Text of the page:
Activity at Aurora: Finishing Touches on Newly Constructed Course Being Rushed, Daily Racing Form, 1924-09-05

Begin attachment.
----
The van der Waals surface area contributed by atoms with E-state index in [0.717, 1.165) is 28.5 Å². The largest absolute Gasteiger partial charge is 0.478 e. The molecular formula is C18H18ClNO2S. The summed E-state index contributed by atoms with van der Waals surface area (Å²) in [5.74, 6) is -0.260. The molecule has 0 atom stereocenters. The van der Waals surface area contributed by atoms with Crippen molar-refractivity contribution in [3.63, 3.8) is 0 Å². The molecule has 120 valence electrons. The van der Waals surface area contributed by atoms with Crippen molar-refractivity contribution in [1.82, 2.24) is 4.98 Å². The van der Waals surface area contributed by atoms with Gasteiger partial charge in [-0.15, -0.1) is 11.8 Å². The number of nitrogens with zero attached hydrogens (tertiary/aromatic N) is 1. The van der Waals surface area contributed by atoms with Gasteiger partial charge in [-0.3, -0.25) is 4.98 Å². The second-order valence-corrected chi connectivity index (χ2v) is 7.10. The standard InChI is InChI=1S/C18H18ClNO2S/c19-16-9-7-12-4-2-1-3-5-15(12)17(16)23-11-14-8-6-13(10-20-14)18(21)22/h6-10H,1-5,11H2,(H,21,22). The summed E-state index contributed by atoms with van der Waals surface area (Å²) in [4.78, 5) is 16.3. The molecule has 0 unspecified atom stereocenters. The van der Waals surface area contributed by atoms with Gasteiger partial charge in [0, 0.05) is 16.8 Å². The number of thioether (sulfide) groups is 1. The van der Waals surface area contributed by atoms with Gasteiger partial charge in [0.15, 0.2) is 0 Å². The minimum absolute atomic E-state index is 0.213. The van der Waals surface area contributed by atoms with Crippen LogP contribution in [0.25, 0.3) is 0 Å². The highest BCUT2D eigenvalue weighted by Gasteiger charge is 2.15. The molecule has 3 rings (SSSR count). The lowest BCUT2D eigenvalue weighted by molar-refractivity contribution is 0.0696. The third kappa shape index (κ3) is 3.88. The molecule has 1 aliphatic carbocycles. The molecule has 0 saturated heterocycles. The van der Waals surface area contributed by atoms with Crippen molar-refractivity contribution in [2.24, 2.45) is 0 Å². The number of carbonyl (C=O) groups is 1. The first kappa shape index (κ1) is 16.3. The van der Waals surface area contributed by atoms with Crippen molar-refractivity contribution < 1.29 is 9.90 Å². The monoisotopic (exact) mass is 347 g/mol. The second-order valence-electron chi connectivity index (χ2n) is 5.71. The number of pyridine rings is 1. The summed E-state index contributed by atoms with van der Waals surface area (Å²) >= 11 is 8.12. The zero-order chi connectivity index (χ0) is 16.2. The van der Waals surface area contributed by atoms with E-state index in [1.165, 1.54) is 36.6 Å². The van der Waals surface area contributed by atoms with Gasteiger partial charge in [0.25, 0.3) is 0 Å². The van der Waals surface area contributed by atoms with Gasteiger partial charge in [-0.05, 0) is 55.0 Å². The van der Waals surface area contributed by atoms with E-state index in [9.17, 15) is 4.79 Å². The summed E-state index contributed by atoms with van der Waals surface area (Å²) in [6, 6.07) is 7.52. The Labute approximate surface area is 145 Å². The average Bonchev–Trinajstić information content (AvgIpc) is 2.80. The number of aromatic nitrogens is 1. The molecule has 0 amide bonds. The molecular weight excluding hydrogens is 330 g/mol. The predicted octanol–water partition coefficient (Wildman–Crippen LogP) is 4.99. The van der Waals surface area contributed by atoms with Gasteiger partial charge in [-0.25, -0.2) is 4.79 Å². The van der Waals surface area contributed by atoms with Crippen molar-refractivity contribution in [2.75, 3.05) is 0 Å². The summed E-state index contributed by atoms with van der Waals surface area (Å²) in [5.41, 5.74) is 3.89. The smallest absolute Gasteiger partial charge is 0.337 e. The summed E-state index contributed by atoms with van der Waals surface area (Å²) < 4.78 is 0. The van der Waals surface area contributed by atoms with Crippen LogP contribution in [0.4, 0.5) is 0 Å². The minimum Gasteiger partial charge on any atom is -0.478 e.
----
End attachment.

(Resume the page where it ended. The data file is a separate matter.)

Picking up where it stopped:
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ACTIVITY AT AURORA Finishing Touches On Newly Constructed Course Being Rushed. . Nothing Left Undone to -Make It One of Modern Tracks- Plenty Good Horses for Meeting, i : AURORA, 111. Sept. 4. Feverish activity was the order Thursday at the Aurora Exposition- Park where final details in connection with the reconstruction of the track to bring it up to mile regulation is in progress. The racng strip has been finished and at present the attention of the contractors, engineers and army of workmen with their great numbers of teams and implements are directed in cutting down a hill near the three-eighths post which obstructs vision from the stand of the horses in action for a brief poriod. The work of removal of the hill will be completed tomorrow morning for the big working force have been at their labors night and day for the last seventy-two hours. The new paddock, jockey room and offices have been paterned on the most modern lines and no expense . has . been spared in their construction. Other improvements added to the former half mile , track and spacious plant has been proportionate and the Aurora track will in time be regarded as one of the best and most modern in tho West Illustrating that the promoters are intent on making the Aurora course a leading one in the West, is evident in the fact that they have spent in excess of 50,000 in their reconstruction work. To this will be added during the winter for other construction work and as the Fair Grounds and former appointments were listed at a million dolra asset it can readily be seen that the Aurora project is a costly one. LONG STRETCHES AND TURNS. The racing strip will be unlike other racing courses in that it has extremely long stretches and short turns. The straightaways are approximately five-sixteenths from the stretch turn to the finish and on the backstretch it is nearly seven-sixteenths from turn to turn. The-home stretch is eighty feet wide and the backstretch seventy feet. The grand stand has an enormous seating capacity but haying been built originally with no thoroughbred racing in mind other than usually held over half mile tracks by Fair associations, it does not measure up to thoroughbred racing requirements. It will, however, require little alteration to bring it to a state of perfection. Track superintendent John Keegan, who has been zealously working to have the constructive efforts of the big working force 1 perfect, is enthusiastic with the accomplisn-! ments. Ho is particularly enthused with the racing strip and hopes that it will be the fastest racing ground in the. country. "It will be a second Harlem," said Keegan. "Ill venture the further prediction that the three-quarters races will be exceptionally fast and that . a. good horse will have little trouble establishing an American record for the distance." Keegan is an experienced man with tracks, having been the track superintendent at La-tonia for years also at the Kentucky Association course at Lexington and put in many improvements at both these tracks. EXPERIMENTAL VENTURE. The present Aurora venture is still an experimental one. The Fox Valley Business Mens Association was emboldened by the success of Hawthorne, in their announcement of a twenty-five days race meeting for this fall. Their announcement came late ana with the announcement came decision to enlarge the former half mile track to a mile racing strip and also to build appointments in keeping with the ambitious plans of. the management. It did not seem possible that the work could be completed in time for the opening of the meeting, September G, but by rushing the work day and night It has been accomplished and it really shows determination of the promoters to put the project over big. During the last few days there has been a change in plans by several owners and in-. stead of shipping to Canada, Kentucky and I Ohio tracks they have decided on racing l their strings at Aurora. The result of this i has been to add to the number of racing I material that will be available and approximately 400 horses will be at the track ready to race. The field limit in all races will be held down to twelve, with six races the order daily. There might be a shortage of jockeys, at least of the better grade, but the same held true of Hawthorne and other tracks. There will be some fairly good horses at times to engage in the more pretentious races and include the consistent Sanola, which had nine 1 victories to her credit during the Hawthorne ; meeting. The Runt, which bravely contested with Sanola in her more important Haw- Continued on second page. ACTIVITY AT AURORA Continued from first page. thorne victories, will also be a starter at Aurcra and win his share of the purse money. Probably the best two-year-old filly in this country will also be among the starters at Aurora. This is Rockland Princess, which won consistently at Hawthorne and numbered among those she defeated with ease the J. N. Camden crack, Pas Seul, which recently finished second in the Hopeful Stakes. General manager Charles Ford has been untiring in his desire to bring here the best racing officials that could be obtained. He ihas made it patent that he aims at a high-class race meeting that will in every way assist in restoring racing on the highest plane in Illinois and is sanguine that his efforts will be appreciated and with this in view arrangements have been fully completed for the reception of an immense crowd next Saturday, the opening day. The big men of Aurora are taking an active interest; it is their enterprise, but Chicago-ans are also manifesting an immense amount of interest in the coming meeting. After all it can be regarded as a "home institution" by Chicagoans for the train service from ono of the main railroad stations direct to tno Aurora grandstand will only take up an hour and fifteen minutes of running time.. The same schedule will be maintained by the special trains in bringing the racing crowds back to Chcago from the track. The Aurora track is also accessible to Chicagoans who desire to go by motor over two of the State highways. The distance is about thirty-five miles. There seems to be a wholesome desire to co-operate on the part of horsemen and others to make the project a romplete success and the interest in the meeting is mounting steadily. Several of the big operators who departed for New York have announced intention of returning for the racing at Aurora and many who quoted odds during Hawthorne are still in these parts and will be among the operators at the Aurora opening. Walter Gunnison, who had charge of tho information bureau at Hawthorne, will be in charge at Aurora and has already listed more than fifty, who have signified their intention of quoting odds at Aurora on the opening day. "Gene" Austin will make prices for the ring.